she came here for her honeymoon

she left, to go to her funeral

a sun-kissed shore, that’s what they call Venice

so many people have come here

to come home:

they come here and the last piece of

the puzzle that is themselves,

slips into place:

and you go: oh yeah!

THIS is the place I’ve been looking for

I always wanted to live in the Gingerbread House

I wanted to fall asleep on the sand

and wake up to find the moon talking

to me –

and saying: look! look! look!

here I am the moon

the moon –

“by the light of the silvery moon”

we played day and night

walking, hopping + skipping down the boardwalk

trying a second or third time

to get this childhood right:

just want to stay at home and play

with glue, feathers, paints, glitter –

did not get enough of that –

that girl from Italy =

we are so sorry this happened to you.

it’s so sad –

we bless you and your family

our hearts reach out to your hearts –

we know what sorrow is –

we share your sorrow with ours.

Mary Getlein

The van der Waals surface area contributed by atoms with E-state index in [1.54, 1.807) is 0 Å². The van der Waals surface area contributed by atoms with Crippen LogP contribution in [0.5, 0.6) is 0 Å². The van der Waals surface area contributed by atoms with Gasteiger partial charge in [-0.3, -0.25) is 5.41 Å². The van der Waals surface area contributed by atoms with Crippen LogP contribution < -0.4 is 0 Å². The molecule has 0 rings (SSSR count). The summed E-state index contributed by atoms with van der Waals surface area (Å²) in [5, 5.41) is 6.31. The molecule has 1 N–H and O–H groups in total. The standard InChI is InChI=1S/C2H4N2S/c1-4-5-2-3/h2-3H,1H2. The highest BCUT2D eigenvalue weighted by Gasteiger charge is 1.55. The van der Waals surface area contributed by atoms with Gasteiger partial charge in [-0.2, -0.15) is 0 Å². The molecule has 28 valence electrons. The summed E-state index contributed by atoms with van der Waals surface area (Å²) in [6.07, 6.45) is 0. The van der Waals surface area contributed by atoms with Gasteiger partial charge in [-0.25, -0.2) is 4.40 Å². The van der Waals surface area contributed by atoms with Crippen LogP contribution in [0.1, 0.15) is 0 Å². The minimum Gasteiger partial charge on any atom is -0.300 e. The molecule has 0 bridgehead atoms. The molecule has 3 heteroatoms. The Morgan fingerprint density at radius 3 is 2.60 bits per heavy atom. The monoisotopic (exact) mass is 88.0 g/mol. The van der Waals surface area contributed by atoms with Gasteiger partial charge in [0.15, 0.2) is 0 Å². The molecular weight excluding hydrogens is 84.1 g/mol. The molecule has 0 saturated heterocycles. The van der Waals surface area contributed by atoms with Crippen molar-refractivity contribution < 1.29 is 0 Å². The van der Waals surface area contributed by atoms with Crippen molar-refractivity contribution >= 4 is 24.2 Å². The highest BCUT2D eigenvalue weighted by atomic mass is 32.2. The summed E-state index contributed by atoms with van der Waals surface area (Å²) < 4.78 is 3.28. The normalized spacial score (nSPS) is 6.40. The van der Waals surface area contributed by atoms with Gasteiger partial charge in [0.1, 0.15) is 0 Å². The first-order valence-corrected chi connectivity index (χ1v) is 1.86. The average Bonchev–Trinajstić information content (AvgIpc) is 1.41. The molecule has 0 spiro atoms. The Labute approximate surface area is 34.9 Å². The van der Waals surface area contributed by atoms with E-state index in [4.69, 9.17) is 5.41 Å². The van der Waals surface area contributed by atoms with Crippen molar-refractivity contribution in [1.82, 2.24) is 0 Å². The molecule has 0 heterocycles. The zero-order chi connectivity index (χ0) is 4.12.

Love Around the World

September 1, 2013

By CJ Gronner

I was out of town in Chicago, having a blast at Lollapalooza. My friend said, “Some psycho mowed down people on the Boardwalk today!” Then I started getting messages from people all over, hoping I wasn’t down there myself when this evil maniac decided to hurt people on purpose. I wasn’t, thank God. Nor was anyone close to me. Thank goodness!

A whole busy Summer Saturday throng was there, however, and will never forget it. It’s actually a complete miracle that more people weren’t killed or hurt, considering how dense the population is down there at that time. (Kind of how amazing it was that more people weren’t killed when the Minneapolis bridge collapsed a few years ago at rush hour. Complete miracle.)